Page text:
Study My Word

“Study My Word,” Ensign, Mar. 1998, 70

The Visiting Teacher:
“Study My Word”(D&C 11:22)

The Savior said that we should “not live by bread alone, but by every word of God” (Luke 4:4). Nephi, too, counseled us to “feast upon the words of Christ” (2 Ne. 32:3).

The Scriptures Are for Our Profit and Learning

Feasting upon the word of God means more than just nibbling at the banquet table. Feasting upon the scriptures means studying the scriptures individually and together as families. It means pondering and praying about what we read. It means using the scriptures as the basis for our teaching, likening the scriptures—their stories and counsel—to our own lives, that they “might be for our profit and learning” (1 Ne. 19:23). It also means using the scriptures, especially the Book of Mormon, in our missionary work. Because the scriptures contain the words of Jesus Christ, they are vital in bringing people to a knowledge of the truth.

Feasting denotes pleasure or joy. Feasting upon the word of God means developing a love for the scriptures and for studying them.

Studying the Scriptures Is a Principle with a Promise

The prophets have promised many blessings to those who feast upon the scriptures. President Ezra Taft Benson said that as we study the Book of Mormon we will find greater power to resist temptation, avoid deception, and remain faithful to our covenants and testimonies (see “The Book of Mormon—Keystone of Our Religion,” Ensign, Nov. 1986, 7). President Brigham Young promised: “They who observe the precepts contained in the Scriptures will be just and true and virtuous and peaceable at home and abroad. … Men will make splendid husbands, women excellent wives, and children will be obedient; they will make families happy” (Teachings of Presidents of the Church: Brigham Young [1997], 119–20).

President Marion G. Romney said that as families study the Book of Mormon, “the spirit of reverence will increase; mutual respect and consideration for each other will grow. The spirit of contention will depart. Parents will counsel their children in greater love and wisdom. Children will be more responsive and submissive to the counsel of their parents. Righteousness will increase. Faith, hope, and charity—the pure love of Christ—will abound in our homes and lives, bringing in their wake peace, joy, and happiness” (“The Book of Mormon,” Ensign, May 1980, 67).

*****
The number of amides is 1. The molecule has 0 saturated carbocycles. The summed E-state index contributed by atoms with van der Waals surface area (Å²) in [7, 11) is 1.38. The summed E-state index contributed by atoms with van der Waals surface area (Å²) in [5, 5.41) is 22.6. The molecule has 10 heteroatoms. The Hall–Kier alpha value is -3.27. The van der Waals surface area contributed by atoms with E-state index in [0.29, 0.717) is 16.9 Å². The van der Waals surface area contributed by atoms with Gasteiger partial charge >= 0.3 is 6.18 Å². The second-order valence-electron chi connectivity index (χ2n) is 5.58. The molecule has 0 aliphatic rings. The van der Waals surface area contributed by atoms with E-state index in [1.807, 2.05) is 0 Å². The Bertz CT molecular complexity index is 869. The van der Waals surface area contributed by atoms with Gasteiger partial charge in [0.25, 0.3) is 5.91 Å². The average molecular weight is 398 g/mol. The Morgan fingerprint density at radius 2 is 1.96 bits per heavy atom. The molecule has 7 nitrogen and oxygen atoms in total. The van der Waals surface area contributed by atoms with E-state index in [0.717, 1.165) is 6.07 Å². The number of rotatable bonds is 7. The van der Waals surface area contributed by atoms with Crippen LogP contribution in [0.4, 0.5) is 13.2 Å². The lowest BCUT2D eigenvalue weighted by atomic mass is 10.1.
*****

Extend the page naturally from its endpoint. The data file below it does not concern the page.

With three children under the age of three, Sister Diana Hoffman found little time in her day to read the scriptures. She determined to make scripture study a high priority, hoping the Lord would bless her with the time needed to care for herself, her family, and her home. By getting up earlier and reading while the children were sleeping, she found herself strengthened, able to accomplish all she needed to, and blessed with the companionship of the Holy Ghost. She said: “I have more patience with my children, more understanding and compassion for others, and more love for my husband. I feel at peace, and I am aware of an abundance of blessings in my life. I have a greater awareness of my priorities and a great satisfaction with what I am achieving” (in “Finding Truth in the Book of Mormon,” Ensign, Jan. 1996, 11).

Feasting upon the word of God involves far more than merely reading. We must study eagerly, savoring the truth we find, seeking in humility and obedience “all which [the Lord] shall grant unto the children of men in this generation” (D&C 11:22).

  • How can we more fully use the scriptures in our lives?

  • How can studying the scriptures help us reflect upon our blessings?

Illustrated by Keith Larson